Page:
Shaming rarely dents behavior. It simply makes people feel lousy about what they’ve done. Yet a new stylized term for shaming, “sexual risk avoidance,” seems to be gaining prominence when it comes to sex education in the nation’s schools.
In Abstinence Only Rebranded, Amanda Marcotte of Salon makes a cogent argument against this failed Bush-era sex-education strategy. And Marcotte clearly grasps the irony of Trump’s 3 marriage/cheating, narcissistic mentality as the leader of anything educationally related to sexual conduct.
What’s missing in this approach?
…….. Clear education about how sexual intimacy affects the brain!
Teens and young adults often think of sex as entertainment or entitlement. Their naivete can be manipulated into “proof of caring.” They lack the understanding that sexual intimacy creates emotional and nuerological connections with another person. And these connections may not be reciprocated even when they, themselves, feel them deeply. They fail to recognize that what they are feeling is simply the addiction of romantic love.
Managing expectations can reduce rampant sexual behavior
Addictions of all sorts can best be managed when one grasps the dangers, not the shame, in the behavior. Shame can cause the depression and low self esteem that drives behavior into spirlling out of control… not the other way around. A person determined to prove themselves right is less apt, not more apt, to recognize the signs of a romance gone wrong and head for the exit door before it’s too late.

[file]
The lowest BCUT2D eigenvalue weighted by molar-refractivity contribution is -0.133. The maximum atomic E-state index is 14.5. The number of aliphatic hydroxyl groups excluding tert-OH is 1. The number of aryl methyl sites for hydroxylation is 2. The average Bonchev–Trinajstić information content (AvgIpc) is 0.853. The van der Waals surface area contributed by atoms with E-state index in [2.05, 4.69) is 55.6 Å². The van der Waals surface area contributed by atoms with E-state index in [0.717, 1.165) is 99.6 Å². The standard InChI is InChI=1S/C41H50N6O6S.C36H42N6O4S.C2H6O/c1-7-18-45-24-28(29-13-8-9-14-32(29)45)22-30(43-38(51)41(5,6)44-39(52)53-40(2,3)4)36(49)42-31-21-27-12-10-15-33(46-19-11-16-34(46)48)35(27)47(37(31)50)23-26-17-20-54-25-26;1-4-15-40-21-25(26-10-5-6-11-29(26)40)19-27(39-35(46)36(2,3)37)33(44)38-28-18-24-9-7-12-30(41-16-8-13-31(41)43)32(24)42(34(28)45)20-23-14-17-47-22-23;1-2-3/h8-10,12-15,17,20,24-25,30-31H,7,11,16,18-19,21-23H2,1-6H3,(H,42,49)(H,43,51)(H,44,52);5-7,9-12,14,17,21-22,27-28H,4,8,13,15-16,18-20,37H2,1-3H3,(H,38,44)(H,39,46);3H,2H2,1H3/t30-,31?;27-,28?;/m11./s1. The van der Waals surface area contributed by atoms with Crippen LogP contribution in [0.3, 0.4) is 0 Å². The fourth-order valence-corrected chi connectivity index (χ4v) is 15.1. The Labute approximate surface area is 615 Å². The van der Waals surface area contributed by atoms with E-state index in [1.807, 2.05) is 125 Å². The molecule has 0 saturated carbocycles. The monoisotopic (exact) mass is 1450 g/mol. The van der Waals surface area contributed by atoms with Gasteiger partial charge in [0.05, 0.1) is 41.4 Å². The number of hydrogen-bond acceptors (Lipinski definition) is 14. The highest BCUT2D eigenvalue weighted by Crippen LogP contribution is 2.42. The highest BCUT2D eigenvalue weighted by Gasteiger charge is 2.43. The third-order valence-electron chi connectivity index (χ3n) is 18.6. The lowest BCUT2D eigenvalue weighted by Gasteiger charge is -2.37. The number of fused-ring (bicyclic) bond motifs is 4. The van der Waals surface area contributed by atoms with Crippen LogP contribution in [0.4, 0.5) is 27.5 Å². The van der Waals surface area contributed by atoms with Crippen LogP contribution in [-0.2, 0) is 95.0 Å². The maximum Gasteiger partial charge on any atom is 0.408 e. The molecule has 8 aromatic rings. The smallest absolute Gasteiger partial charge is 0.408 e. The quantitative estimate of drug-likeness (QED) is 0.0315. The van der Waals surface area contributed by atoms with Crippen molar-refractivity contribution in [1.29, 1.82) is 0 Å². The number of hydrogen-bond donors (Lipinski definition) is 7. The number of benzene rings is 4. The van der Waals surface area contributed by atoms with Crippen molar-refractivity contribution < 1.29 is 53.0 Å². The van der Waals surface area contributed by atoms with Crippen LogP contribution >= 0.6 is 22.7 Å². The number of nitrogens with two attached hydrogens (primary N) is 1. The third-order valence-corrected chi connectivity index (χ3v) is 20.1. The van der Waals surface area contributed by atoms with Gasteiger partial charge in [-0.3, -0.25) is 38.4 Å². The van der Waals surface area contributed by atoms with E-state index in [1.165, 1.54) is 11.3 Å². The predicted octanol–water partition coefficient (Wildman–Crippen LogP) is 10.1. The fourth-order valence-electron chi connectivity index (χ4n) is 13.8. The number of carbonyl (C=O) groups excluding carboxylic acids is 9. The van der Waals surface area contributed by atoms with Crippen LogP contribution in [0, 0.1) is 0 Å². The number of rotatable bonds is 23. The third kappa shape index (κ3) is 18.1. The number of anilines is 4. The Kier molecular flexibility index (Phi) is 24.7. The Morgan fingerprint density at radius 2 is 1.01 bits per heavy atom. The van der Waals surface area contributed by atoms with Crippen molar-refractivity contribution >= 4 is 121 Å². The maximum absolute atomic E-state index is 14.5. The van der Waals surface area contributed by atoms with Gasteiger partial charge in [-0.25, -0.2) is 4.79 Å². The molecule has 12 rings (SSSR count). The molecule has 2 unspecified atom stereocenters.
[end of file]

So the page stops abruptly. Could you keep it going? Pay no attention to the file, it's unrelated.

Will a call for abstinence help reduce teen pregnancy?
According to Marcotte, the Trump administration has pumped $277 million into abstinence until marriage programs and appointed Valerie Huber of Ascend to a post at the adolescent health division of the Department of Health and Human Services. Her focus will be abstinence until marriage, an unrealistic approach when the average age for marriage in the US is 28 and the average age for the beginning of sexual activity is 19.
A more worthwhile approach would be to build recognition about the addictive quality of sexual relations and the need for protection for both your mind and your body when you engage in sexual activity.